www.iitsw.com Service Support Service Desk Incident Management Problem Management Configuration Management Change Management Release Management Service Desk The formal ITIL goals of the Service Desk function are: &quot;To act as the single point of contact between the user and IT service management. To handle incidents and requests, and provide an interface for other activities such as change, problem, configuration, release, service level, and it service continuity management.&quot; The key phrase for this process is single point of contact (SPOC). Service desk is the only function within the ITIL framework; all other entities are processes. The difference is that a function is an organizational department within IT whereas a process is a series of consistently repeated steps that may go across organizational boundaries with the intent of a common goal. The service desk is often described as the face of IT; when managed properly it tends to personalize and humanize what many perceive to be an impersonal, highly technical organization. Incident Management The formal ITIL goals of Incident Management are: &quot;To restore normal service operation as quickly as possible with minimum disruption to the business, thus ensuring that the best achievable levels of availability and service are maintained.&quot; The key phrase for this process is restore service as quickly as possible. This process is less concerned with the root cause of an incident, and more concerned with restoring normal service to users as quickly it can. The emphasis here is on first level resolution; incidents that cannot be resolved at first level are then passed on the second level support as part of problem management. In either case, incident management owns the incident from &quot;cradle to grave,&quot; even when it is passed over to other support groups. Problem Management The formal ITIL goals of Problem Management are: &quot;To minimize the adverse effect on the business of incidents and problems caused by errors in the infrastructure, and to proactively prevent the occurrence of incidents, problems, and errors.&quot; There are several key phrases for this process. One is minimize the adverse effects of problems ; another is proactively prevent problems ; a final key phrase associated with this process, which is not part of its formal goal, is to identify the root cause of problems. In ITIL terminology, any incident that cannot be resolved at the first level of support is designated as a problem. Problem management has five areas of responsibility: identify the root cause of a problem; develop a permanent fix for the problem; provide a temporary workaround solution for the problem until the permanent fix is implemented; submit a change request to implement the permanent fix; prevent proactively the occurrence of problems. Configuration Management The formal ITIL goals of Configuration Management are: &quot;To provide a logical model of the IT infrastructure by identifying, controlling, maintaining and verifying the versions of all configuration items in existence.&quot; The key phrase for this process is logical model of the infrastructure. There are several responsibilities of configuration management but four of the most important of them are: determining the scope and detail of configuration items; identifying the attributes of and the relationships among the various configuration items; updating of the configuration items records in the configuration management database (CMDB); conducting of audits of the physical configuration items in the infrastructure and comparing them to the logical records in the CMDB. Change Management The formal ITIL goals of Change Management are: &quot;To ensure that standardized methods and procedures are used for efficient and prompt handling of all changes, in order to minimize the impact of any related incidents upon service.&quot; The key phrase for this process is standardized methods for handling large numbers of changes. Change management is responsible for assessing, approving, scheduling, coordinating, overseeing and reviewing authorized changes to configuration items. Once the changes are implemented, change management is responsible for conducting post implementation reviews. Release Management The formal ITIL goals of Release Management are: &quot;To take a holistic view of a change to an IT service and ensure that all aspects of a release, both technical and non-technical, are considered together.&quot; The key phrases for this process is ensuring all aspects of a release (i.e., change) are considered and physically implementing changes. In contrast to change management which authorizes changes, release management plans, tests and physically implements the changes. This process also develops the backout plans for changes and executes the backouts when required. Summary This article offers common, everyday translations of the formal goals of the processes associated with the ITIL Service Support book. The intention is to enable those of you interested in obtaining a quick overview of the processes to do so with minimum effort and maximum effectiveness. A companion article translating the processes of the ITIL Service Delivery book precedes this section of the Management Guide.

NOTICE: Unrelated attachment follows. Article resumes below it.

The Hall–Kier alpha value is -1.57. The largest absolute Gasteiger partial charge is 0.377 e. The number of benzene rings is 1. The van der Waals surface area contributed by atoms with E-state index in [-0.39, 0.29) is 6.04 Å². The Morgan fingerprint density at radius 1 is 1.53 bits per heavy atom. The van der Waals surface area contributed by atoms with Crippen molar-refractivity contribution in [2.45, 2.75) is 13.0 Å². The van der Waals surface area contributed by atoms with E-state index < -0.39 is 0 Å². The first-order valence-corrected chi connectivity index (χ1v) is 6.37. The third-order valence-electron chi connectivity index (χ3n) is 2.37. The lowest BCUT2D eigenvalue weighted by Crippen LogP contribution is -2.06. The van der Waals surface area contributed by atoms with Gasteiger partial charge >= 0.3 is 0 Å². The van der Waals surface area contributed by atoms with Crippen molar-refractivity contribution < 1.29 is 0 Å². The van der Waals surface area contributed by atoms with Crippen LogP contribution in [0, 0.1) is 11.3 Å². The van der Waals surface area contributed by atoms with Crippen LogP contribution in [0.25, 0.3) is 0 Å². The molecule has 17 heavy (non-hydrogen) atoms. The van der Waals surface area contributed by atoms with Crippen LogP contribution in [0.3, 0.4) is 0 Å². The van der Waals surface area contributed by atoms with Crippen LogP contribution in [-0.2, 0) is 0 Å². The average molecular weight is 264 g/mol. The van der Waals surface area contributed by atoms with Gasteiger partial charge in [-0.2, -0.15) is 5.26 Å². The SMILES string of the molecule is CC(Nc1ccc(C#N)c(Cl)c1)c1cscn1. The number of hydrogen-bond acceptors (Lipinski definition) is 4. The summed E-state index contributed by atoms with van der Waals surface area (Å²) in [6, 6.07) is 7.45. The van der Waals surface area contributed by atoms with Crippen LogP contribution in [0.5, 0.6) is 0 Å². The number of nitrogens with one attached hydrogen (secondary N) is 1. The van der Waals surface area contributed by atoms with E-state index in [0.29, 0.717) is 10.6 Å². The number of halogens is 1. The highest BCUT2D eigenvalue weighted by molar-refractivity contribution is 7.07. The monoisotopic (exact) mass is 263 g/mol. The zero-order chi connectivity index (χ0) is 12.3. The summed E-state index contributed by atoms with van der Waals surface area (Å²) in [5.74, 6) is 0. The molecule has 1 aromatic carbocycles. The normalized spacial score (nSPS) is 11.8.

www.iitsw.com ITIL V3 has brought guidance to current IT best practices and has emphasized the need for IT to work and communicate with business efficiently ITIL V3 is an evolution of ITIL V2, rather than a replacement
www.iitsw.com Quality of IT Service Largely depends on how IT Manages relationship with business